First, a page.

Labyrinth title screen
Labyrinth
Jim Henson, a bunch of Muppets, Jennifer Connelly being all moody teenager, and David Bowie wobbling his big ball around – what’s not to like?

A Week In Film #413: Digging in

Noah title screen
Noah
Boring ‘biblical epic’ from Darren Aronofsky, with Russell Crowe a very angry maritime zoo keeper.

Rob The Mob title screen
Rob The Mob
Full of brio and glee, a based-on-true-events crime comic drama from director Raymond De Felitta and writer Jonathan Fernandez, about a clueless Bonnie and Clyde from Queens who worked a standover gig on Gotti mob businesses until everything caught up with them. A strong cast (Andy Garcia(!), Ray Romano, Frank Whaley etc) but a slightly meandering structure, though fine central performances from Michael Pitt and (in particular) Nina Arianda (her from Goliath) raise it above average. Definitely more fun than The Wannabe</>, a more earnest and reverential take on the same people and story.

The Asphalt Jungle title screen
The Asphalt Jungle
John Huston’s classic 1950 heist noir, about a team of crooks planning and executing a caper in some grim, unnamed city in the Midwest. Great cast – Sam Jaffe, Sterling Hayden, James Whitmore, Anthony Caruso, Louis Calhern – and great visuals (Harold Rosson in charge of cinematography).

Moneyball title screen
Moneyball
Absorbing drama from Bennett Miller (who did the similarly cold Capote and Foxcatcher) about the intersection of sport and commerce, as represented by the ‘sabermetric’ approach to identifying cost-effective players to hire used by baseball team general manager Billy Bean (Brad Pitt) at the Oakland Athletics in the early 2000s. Nice performances (Pitt, Jonah Hill, Chris Pratt, Casey Bond, Philip Seymour Hoffman), interesting story.

Premium Rush title screen
Premium Rush
Ultimately unsatisfying high concept action/thriller about a bike courier in New York, race against time, yadda yadda yada. With Joseph Gordon-Levitt, from writer-director David Koepp (Jurassic Park, Mission: Impossible, Panic Room).

Hard Rain title screen
Hard Rain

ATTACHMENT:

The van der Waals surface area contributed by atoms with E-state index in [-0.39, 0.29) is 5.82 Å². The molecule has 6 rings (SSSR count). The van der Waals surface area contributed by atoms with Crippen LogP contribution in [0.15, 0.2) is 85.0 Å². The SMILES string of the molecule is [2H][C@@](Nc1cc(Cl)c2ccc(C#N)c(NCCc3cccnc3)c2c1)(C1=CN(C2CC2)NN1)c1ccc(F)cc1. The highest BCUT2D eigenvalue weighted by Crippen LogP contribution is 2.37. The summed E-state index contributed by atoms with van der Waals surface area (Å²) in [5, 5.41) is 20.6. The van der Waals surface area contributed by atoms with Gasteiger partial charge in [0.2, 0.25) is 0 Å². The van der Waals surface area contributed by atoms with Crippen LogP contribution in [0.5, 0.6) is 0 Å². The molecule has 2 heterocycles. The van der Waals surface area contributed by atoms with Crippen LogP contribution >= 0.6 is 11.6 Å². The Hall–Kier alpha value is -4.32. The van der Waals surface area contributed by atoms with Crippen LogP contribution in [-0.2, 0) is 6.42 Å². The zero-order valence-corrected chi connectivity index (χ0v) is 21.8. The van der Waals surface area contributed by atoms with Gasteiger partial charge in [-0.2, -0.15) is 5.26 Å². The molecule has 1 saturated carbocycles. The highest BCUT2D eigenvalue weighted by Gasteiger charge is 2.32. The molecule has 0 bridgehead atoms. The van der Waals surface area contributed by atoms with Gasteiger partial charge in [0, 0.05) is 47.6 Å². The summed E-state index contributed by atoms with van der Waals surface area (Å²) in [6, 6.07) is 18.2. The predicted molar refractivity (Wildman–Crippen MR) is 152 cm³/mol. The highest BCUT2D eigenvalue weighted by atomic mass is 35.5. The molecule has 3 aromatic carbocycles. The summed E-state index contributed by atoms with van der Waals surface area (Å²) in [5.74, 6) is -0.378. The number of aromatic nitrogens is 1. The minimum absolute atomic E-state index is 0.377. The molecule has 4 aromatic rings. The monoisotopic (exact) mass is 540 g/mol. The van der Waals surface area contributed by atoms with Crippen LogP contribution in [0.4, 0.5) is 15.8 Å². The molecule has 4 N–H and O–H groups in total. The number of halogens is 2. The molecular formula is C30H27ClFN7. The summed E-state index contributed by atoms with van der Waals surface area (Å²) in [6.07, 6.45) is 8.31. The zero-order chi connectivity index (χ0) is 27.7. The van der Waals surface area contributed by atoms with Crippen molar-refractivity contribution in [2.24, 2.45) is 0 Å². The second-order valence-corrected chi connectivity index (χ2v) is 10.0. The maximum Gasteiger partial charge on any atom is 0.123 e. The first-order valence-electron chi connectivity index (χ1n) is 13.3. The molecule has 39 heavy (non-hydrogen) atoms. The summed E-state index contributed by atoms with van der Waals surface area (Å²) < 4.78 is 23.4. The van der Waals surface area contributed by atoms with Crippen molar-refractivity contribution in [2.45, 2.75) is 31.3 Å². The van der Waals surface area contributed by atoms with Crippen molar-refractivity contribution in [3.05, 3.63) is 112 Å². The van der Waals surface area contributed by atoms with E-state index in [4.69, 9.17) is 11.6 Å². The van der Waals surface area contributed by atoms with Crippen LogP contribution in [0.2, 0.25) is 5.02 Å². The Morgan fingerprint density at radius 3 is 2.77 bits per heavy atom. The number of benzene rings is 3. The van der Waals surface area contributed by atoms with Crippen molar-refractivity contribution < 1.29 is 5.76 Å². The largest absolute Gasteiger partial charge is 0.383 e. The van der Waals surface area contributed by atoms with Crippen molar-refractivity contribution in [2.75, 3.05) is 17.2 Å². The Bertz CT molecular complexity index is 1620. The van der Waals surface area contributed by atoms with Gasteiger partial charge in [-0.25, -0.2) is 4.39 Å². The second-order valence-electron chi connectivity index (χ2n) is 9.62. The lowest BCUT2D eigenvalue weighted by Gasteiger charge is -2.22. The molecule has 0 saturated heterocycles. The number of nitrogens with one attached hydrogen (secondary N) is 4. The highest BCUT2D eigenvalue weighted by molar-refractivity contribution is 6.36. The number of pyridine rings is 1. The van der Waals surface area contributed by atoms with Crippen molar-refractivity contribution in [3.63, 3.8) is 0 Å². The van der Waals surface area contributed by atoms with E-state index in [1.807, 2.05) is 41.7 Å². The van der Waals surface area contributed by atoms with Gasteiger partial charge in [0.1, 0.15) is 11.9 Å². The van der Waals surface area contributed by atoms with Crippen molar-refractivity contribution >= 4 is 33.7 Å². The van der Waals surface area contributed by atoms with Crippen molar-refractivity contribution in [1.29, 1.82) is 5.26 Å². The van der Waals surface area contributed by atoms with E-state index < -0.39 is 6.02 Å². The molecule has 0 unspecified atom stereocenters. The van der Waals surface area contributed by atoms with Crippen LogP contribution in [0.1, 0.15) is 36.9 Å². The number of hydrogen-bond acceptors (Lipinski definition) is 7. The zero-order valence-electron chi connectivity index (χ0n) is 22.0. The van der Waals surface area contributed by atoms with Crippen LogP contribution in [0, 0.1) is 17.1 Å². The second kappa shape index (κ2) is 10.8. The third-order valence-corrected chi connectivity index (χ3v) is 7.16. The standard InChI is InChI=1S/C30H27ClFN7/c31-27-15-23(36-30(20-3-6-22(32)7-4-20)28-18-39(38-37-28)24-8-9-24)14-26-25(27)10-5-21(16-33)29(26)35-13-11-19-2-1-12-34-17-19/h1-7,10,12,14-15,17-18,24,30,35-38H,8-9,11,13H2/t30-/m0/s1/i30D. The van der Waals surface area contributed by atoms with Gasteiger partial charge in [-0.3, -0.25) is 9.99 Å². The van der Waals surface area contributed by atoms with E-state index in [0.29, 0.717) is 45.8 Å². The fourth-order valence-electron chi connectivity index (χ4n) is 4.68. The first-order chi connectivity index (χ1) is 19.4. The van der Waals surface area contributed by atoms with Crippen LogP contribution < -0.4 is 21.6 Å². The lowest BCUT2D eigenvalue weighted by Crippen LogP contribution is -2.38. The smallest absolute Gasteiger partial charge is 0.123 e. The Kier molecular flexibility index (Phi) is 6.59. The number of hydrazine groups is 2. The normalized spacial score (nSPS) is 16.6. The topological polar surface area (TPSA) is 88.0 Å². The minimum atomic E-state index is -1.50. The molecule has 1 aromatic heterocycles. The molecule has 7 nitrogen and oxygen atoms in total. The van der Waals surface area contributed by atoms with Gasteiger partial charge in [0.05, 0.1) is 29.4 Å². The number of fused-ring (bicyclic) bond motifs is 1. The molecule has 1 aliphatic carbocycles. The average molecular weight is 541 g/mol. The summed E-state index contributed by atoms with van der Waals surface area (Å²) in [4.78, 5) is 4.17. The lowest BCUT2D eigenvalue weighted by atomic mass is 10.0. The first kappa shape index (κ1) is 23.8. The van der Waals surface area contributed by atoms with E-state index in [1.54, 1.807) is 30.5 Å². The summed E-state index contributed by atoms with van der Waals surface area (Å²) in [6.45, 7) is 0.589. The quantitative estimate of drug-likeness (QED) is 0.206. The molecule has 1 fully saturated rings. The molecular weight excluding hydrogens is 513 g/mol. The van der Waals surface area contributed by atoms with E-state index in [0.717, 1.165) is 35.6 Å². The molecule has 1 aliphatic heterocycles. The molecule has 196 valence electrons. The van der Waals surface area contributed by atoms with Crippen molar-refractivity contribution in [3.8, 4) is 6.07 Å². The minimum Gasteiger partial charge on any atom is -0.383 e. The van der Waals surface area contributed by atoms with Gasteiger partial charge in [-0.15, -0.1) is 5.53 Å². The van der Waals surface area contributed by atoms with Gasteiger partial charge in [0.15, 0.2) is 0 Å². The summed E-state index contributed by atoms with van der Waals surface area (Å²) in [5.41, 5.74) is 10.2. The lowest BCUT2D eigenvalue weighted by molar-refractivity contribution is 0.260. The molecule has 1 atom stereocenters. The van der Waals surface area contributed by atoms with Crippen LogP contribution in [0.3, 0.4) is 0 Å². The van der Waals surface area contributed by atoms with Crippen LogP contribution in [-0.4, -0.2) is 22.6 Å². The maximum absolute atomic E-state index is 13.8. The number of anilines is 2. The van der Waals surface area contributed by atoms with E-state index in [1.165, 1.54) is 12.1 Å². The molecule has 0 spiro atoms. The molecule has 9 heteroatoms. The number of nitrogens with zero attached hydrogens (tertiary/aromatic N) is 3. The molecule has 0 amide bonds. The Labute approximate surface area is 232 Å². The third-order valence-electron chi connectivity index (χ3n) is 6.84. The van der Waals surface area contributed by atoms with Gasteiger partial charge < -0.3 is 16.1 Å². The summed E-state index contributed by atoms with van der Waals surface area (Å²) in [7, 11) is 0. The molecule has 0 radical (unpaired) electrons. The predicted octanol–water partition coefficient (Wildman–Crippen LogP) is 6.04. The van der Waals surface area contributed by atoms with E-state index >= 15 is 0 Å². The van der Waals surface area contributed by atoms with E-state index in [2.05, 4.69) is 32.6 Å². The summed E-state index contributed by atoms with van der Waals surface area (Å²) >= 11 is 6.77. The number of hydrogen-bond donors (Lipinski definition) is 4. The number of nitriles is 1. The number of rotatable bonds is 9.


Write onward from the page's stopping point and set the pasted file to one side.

More like it: TV journeyman Michael Salomon directs silly set pieces solidly and with fun, as slacker security guard Christian Slater and philosophical thief Morgan Freeman face off in a Midwestern town that has been evacuated and flooded.

Mulholland Falls title screen
Mulholland Falls
A squad of brassknuckled LA cops keep the town Mob-free in the early 1950s; but shit comes to pass. Not stupendously deep, but some nice bits from Lee Tamahori and his cast (Nick Nolte, Chazz Palminteri, Melanie Griffith, Jennifer Connelly, Michael Madsen, John Malkovich, Treat Williams, Chris Penn, Titus Welliver, William Petersen). Andrew McCarthy is atrocious, though!

A Week In Film #412: Settling in

Tremors title screen
Tremors
Ron Underwood’s witty feature debut, a silly tale of huge, prehistoric man-eating worms terrorising a tiny Nevadan desert town. Fred Ward and Kevin Bacon set the tone as bickering slacker cowboys.

Panic Room title screen
Panic Room
David Fincher delivers a very satisfactory genre thriller – rich divorcee Jodie Roberts buys an old Upper West Side brownstone only for her and her teen daughter (Kristen Stewart) to be targeted by a determined crew of burglars (Jared Leto, Dwight Yoakam and Forest Whitaker).

[Tremors 2: Aftershock title screen]
Tremors 2: Aftershock
I kind of half-remembered this sequel (directed by original co-author S S Wilson) as being quite good; sadly not – rather dull. Ward returns, but Bacon is replaced by Christopher Gartin as a fanboy of Earl and Val. Michael Gross is also back as a newly-separated Burt Gummer.

The Thing title screen
The Thing
John Carpenter’s peerless horror remake, a true in-camera classic thanks to the likes of DP Dean Cundey and FX wizards Rob Bottin and Stan Winston. An ensemble cast (primus inter pares: Kurt Russell) of scientific misfits stuck in an Antarctic research station finds themselves under attack from an unknown force.

The Final Days title screen
The Final Days
Pedestrian dramatisation of Woodward and Bernstein’s history of the end of the Nixon presidency. Lane Smith does alright as the mendacious commander-in-chief, but it’s no All The President’s Men.